Apples, as long as they were fresh and undamaged, would keep for months stored in a cool, dark place with a good air circulation. Similarly, we stored clean, dry, undamaged potatoes for a long time in paper or hessian sacks kept in cool, dry and dark conditions.
Anyway, you get the idea, before this turns into an episode of Gardener’s Question Time.
Another pre-fridge piece of equipment we used was a meat safe fixed to the wall outside, on the north facing side of the house, to keep it cool and out of the sun. The meat safe was a small metal cupboard with mesh covered holes to allow air circulation, but keep flies and vermin out, and we kept dairy produce, joints of meat, sausages, dripping and potted meat in it, particularly in cooler months.
In an old village shop we once managed, we had a cool and damp cellar that often served as a fridge. Mum made a trifle for a party and stored it in the cellar; it may have been for my birthday, but I don’t remember that. What I do remember is that when she went down to collect the trifle, there was a large frog sitting, apparently quite comfortably, in the centre. I don’t think we ate the trifle, although Dad wasn’t so fussy and probably scooped out the contaminated bits and scoffed the rest.
The etymological, not entomological, origins of my school nickname.
At school, well at junior school, I was known as Dandy, which had a dual or ‘punning’ basis, coming both from my alleged dandyism and from watching, and being somewhat obsessed with, the Saturday matinee film series of Zorro at the local village cinema.
The theatre was the Lawn cinema in Birstall, just north of Leicester, run by Bert Pollard. According to the Leicester Mercury the cinema had been opened on Monday 5 October 1936. It was named after Lawn House, which had previously stood on the site in the centre of the village.
I loved the Saturday matinee; it was the entertainment highlight and treat of the week for quite a few years and my introduction to cinematic science fiction through Flash Gordon and to the wacky humour of Laurel and Hardy, Abbott and Costello & The Three Stooges.
I can’t remember exactly how much the matinee cost; it was quite cheap, somewhere around 4d or 6d, and my favourite sweetened, pink and white popcorn, sold in a greaseproof paper tube for about 3d.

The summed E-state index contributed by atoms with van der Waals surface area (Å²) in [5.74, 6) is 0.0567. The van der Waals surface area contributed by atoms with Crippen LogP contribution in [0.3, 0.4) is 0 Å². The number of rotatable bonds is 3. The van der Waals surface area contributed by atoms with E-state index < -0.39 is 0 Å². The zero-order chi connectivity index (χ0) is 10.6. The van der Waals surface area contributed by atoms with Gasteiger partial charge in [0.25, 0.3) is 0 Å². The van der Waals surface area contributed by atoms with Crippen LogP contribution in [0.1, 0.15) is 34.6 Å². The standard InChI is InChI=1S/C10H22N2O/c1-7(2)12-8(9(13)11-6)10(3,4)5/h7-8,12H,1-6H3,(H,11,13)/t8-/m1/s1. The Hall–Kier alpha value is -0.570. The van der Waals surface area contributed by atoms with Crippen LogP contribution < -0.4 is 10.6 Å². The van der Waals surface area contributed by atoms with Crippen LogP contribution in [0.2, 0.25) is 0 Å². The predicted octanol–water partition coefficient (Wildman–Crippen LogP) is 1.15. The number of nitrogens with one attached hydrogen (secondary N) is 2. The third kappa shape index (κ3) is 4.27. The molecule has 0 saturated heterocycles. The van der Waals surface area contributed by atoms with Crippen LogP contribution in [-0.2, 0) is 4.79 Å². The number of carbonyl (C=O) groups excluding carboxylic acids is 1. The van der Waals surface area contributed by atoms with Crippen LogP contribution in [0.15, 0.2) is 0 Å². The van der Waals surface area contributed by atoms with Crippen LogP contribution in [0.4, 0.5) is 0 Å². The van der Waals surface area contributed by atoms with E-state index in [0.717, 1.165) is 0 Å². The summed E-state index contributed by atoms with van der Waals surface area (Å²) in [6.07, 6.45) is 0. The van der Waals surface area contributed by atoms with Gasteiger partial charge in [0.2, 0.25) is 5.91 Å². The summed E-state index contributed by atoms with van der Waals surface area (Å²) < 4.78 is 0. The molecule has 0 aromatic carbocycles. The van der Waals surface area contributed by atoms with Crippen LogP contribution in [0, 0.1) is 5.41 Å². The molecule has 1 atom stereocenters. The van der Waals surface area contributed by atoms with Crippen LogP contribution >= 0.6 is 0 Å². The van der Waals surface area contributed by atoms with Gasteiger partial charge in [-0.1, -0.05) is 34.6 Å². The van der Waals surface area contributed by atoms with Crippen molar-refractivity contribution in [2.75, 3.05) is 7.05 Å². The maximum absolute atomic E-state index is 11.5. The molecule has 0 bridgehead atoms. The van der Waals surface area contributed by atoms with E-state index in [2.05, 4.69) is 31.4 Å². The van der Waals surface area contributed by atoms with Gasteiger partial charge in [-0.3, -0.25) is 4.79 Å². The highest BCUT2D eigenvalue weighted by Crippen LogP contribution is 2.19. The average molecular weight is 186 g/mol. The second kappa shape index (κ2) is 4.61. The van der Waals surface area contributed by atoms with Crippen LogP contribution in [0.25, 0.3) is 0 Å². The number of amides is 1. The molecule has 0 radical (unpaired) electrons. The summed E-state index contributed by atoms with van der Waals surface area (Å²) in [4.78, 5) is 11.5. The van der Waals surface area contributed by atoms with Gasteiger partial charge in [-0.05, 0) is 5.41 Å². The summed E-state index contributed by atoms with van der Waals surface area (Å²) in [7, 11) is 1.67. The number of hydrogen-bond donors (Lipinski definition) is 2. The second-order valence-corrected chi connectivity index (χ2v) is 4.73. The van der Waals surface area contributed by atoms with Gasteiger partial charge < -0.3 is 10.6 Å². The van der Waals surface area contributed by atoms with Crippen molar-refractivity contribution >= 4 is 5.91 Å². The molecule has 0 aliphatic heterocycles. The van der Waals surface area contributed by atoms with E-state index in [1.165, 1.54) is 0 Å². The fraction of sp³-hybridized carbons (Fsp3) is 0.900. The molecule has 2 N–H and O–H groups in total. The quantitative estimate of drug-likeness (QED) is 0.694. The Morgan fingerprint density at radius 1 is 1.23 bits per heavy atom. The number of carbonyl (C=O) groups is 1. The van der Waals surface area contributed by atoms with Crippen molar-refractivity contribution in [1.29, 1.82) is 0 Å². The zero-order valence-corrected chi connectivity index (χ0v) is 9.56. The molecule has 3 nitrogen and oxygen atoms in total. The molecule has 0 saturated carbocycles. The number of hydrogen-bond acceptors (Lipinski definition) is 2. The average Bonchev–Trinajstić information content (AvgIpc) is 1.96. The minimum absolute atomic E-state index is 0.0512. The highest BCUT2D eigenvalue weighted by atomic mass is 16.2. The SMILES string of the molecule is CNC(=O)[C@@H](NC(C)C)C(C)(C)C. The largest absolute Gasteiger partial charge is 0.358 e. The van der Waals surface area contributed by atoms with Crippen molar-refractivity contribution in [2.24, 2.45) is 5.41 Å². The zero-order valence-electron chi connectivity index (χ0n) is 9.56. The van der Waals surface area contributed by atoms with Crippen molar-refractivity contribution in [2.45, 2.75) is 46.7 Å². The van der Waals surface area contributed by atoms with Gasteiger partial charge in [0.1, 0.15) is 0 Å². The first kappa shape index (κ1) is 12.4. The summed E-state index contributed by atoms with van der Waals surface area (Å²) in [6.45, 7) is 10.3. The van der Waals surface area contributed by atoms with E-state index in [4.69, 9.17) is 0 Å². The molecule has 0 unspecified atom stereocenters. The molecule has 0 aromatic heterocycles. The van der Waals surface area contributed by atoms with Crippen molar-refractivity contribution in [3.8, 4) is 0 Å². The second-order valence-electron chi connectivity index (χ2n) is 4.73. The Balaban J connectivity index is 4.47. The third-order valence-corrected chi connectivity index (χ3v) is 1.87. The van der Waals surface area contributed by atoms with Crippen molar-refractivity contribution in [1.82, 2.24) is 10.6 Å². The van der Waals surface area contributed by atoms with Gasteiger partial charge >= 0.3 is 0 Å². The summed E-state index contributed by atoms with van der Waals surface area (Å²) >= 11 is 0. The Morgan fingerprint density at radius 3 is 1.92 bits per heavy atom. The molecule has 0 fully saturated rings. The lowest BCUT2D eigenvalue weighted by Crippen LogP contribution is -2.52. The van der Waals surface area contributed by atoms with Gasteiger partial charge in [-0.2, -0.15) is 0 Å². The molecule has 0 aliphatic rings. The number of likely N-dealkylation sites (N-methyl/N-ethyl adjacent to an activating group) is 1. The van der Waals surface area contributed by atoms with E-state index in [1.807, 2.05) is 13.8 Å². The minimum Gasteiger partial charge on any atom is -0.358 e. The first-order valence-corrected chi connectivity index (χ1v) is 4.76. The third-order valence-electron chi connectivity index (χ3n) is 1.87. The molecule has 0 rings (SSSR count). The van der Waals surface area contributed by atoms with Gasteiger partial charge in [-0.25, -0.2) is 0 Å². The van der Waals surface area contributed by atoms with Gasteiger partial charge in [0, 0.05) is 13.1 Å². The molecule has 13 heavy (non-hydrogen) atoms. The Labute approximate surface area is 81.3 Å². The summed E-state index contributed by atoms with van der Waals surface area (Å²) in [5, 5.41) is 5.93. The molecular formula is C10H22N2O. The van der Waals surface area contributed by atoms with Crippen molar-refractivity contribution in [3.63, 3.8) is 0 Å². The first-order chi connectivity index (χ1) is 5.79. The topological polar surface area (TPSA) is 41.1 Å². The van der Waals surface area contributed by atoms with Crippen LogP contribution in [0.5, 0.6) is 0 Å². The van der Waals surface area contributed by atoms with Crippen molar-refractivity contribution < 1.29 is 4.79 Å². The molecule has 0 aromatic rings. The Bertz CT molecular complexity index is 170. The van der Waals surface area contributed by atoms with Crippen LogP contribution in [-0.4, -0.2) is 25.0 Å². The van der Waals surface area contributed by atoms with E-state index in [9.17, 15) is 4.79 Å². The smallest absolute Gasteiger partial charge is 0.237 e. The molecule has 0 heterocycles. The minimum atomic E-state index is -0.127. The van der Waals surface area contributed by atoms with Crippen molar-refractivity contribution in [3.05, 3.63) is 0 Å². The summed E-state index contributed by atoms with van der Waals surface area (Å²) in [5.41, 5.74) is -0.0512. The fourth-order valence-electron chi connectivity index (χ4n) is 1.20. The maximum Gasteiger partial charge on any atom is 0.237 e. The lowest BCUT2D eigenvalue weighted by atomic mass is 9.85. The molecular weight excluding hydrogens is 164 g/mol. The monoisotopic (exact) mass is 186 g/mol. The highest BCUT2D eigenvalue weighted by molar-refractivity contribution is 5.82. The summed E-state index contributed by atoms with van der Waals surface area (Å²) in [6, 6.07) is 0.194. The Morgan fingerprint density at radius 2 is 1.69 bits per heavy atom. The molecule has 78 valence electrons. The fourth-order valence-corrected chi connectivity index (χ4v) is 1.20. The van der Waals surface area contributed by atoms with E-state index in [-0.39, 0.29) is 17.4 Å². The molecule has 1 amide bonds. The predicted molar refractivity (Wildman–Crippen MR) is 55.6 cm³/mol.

The Lawn keep going for 34 years, finally closing in October 1970. After it’s demolition a supermarket was built on the site.
Anyway, I’m deviating; this minor historical tangent has little to do with my nickname, just happy memories of the late 1950s and early 1960s.
I was fascinated by Zorro’s spectacular fencing techniques, but my friends, instead of calling me Zorro, named me after Zorro’s unmasked screen character.
Zorro (Spanish for fox) was the secret identity of Don Diego de la Vega; this was heard by young ears as ‘Dan de Yaygo’, which in turn became ‘Dandy Yaygo’, and, in the case of my nickname, was abbreviated to just ‘Dandy’.
The perception of me being a dandy, the secondary source of ‘Dandy’, arose through my mixed pronunciation from having an East Midland father and a south coast mother. Words such as grass with the short ‘a’ of the East Midlands and north would often emerge with the longer ‘ah’ of the south. Likewise I would sometimes pronounce words such as plant, dance, branch, demand with the long ‘ah’ sound (plahnt, dahnce, brahnch, demahnd).
Due to this intermittent southern, or posh, pronunciation my school friends erroneously perceived me as having an upper-class background. So ‘Dandy’ fit both the perception of who I was and my obsession with Zorro, whose alter ego, Don Diego de la Vega, was thought to be a bit of a dandy anyway.
In a slight revisiting of my school nickname I did take up fencing in the 1970s, starting at night school and then with the Nottingham YMCA Fencing Club for a few years, where I met my wife Sue.